What are The Scrambler and the descrambler? Explain with a diagram.
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A scrambler is a telecommunication device that can be used to make information coming out of a transmitter unintelligible.

In order to be able to interpret the information the receiver has to have a descrambler.

A scrambler is normally applied to analog systems while an encryptor, a device with the same objectives, is applied to digital systems.

A scrambler can also be applied to a telecommunication system for a different purpose; to randomize input data. When a bit stream consists of a long sequence of 1s or 0s, the clock in the transmitter fails to track the receiver clock and the system lose synchronization.

A scrambler can be deployed to change a long string of 1s or 0s to a more random sequence and hence aid in synchronization. Scramblers can be classified into two classes; additive scramblers and multiplicative scramblers.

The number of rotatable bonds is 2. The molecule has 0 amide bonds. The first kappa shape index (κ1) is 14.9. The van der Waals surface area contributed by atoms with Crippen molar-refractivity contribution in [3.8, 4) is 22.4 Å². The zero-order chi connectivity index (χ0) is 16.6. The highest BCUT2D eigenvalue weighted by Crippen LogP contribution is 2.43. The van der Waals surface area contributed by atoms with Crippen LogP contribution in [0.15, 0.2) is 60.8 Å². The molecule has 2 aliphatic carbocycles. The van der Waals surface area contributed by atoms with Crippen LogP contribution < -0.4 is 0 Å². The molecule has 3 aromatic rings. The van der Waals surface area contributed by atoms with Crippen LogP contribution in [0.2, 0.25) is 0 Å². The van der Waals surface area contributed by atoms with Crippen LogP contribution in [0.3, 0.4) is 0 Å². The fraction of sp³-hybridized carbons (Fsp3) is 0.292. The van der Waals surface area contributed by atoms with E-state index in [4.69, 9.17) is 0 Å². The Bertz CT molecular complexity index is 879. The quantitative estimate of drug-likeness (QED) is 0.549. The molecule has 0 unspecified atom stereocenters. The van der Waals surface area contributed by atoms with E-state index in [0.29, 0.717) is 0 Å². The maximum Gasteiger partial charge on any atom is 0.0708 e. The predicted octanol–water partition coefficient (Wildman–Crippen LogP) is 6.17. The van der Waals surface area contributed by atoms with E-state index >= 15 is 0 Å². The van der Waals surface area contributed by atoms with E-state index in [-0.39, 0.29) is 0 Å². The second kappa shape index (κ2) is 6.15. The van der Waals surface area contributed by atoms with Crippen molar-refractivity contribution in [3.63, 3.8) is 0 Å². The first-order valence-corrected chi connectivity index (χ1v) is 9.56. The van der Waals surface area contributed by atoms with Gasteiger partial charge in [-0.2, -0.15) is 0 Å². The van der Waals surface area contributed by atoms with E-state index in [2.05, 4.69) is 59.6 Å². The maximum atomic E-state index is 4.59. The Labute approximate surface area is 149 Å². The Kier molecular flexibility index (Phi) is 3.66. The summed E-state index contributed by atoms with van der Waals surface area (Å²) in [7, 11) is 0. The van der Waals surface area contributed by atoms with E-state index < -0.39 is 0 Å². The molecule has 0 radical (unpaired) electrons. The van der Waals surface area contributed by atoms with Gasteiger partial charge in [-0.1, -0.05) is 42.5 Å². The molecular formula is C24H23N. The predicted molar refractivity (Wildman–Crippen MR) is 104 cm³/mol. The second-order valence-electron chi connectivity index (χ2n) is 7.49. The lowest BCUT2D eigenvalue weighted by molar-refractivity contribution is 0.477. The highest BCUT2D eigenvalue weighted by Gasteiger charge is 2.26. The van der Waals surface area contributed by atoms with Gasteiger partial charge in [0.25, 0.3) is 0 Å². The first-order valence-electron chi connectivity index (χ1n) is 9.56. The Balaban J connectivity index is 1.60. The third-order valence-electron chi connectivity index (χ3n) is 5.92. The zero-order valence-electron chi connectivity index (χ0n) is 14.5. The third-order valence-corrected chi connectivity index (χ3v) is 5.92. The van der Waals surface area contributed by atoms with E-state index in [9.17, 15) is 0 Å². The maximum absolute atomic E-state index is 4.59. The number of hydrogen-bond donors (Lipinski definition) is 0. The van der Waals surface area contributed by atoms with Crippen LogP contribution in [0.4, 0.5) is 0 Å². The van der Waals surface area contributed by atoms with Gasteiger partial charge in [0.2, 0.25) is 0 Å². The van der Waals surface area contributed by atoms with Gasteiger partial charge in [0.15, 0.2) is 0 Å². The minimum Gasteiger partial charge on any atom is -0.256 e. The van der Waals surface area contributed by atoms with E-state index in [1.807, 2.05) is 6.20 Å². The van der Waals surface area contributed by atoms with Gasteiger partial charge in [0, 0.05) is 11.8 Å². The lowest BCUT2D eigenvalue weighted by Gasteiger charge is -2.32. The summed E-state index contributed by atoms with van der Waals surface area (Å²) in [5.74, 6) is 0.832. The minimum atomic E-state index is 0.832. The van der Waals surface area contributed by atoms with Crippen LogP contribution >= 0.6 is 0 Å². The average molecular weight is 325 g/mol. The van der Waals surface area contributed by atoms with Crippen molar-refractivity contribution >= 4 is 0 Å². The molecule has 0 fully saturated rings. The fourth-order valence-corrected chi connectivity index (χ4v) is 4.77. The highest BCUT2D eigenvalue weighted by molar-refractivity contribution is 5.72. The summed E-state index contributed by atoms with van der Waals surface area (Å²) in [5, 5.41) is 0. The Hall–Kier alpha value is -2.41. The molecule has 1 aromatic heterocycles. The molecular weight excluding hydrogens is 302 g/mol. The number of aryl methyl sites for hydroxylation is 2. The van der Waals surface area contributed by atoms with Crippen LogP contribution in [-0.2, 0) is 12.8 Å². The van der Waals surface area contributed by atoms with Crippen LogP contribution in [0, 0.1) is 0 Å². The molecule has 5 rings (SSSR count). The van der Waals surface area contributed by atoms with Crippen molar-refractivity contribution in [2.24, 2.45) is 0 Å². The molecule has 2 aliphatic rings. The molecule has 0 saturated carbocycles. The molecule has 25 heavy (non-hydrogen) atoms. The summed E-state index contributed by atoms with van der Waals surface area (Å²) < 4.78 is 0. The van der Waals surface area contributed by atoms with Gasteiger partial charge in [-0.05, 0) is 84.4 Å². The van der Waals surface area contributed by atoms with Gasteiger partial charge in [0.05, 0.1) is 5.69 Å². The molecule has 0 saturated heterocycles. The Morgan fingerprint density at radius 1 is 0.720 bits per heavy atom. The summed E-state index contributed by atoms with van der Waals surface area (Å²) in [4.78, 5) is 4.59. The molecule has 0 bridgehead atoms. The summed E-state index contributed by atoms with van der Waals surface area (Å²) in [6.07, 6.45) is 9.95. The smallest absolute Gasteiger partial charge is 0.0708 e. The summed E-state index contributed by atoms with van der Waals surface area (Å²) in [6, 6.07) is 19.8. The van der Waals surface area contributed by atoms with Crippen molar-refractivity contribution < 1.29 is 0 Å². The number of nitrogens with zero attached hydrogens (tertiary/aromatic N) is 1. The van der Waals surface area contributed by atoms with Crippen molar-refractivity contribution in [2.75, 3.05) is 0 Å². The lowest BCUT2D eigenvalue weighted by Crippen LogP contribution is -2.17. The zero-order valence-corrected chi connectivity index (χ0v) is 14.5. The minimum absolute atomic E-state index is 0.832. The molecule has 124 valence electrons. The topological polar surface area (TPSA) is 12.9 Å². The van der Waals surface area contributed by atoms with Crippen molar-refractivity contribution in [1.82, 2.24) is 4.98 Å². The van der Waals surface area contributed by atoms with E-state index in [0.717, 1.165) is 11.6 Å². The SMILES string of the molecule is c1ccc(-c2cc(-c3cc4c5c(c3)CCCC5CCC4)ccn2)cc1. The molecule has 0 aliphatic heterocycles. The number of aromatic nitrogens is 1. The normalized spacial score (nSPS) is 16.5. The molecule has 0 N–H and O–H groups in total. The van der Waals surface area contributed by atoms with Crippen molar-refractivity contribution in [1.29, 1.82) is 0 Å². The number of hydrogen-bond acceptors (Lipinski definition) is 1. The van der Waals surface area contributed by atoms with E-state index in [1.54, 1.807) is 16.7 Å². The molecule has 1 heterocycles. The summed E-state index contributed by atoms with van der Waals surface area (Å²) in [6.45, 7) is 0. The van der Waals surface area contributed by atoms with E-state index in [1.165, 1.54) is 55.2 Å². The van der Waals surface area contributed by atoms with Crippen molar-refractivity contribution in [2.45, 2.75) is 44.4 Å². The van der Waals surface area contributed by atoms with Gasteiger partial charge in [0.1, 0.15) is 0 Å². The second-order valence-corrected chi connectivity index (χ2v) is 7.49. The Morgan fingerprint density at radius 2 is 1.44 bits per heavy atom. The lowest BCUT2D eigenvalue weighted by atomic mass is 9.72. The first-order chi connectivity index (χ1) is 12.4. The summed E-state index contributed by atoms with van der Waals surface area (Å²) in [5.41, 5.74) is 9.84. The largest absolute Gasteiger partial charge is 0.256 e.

Additive scramblers use modulo-two addition to transform the input data stream and in order to achieve synchronization between the transmitter and the receiver a sync word is used.

The sync word has a unique pattern which is placed at the beginning of each frame and is known at the receiver.

The receiver searches for it and determines the beginning of the incoming frame.

Multiplicative scramblers have been named so because in order to determine the scrambled the output they perform a multiplication between the input signal and the scrambler transfer function in the z-domain.

They do not need a sync word for frame synchronization and that is why they are referred to as self-synchronizing scramblers.

The figure shows an ITU-T standard multiplicative scrambler and descrambler defined by the polynomial,

$ 1+x^{18}+x^{23}\\ $

In general, the scrambler output is given by

$ y(n)=\sum_{k=k}^N h(k) x(n-k)\\ $

and the descrambler output is given by

$ x(n)=\sum_{i=1}^N h(i) y(n-i) .\\ $

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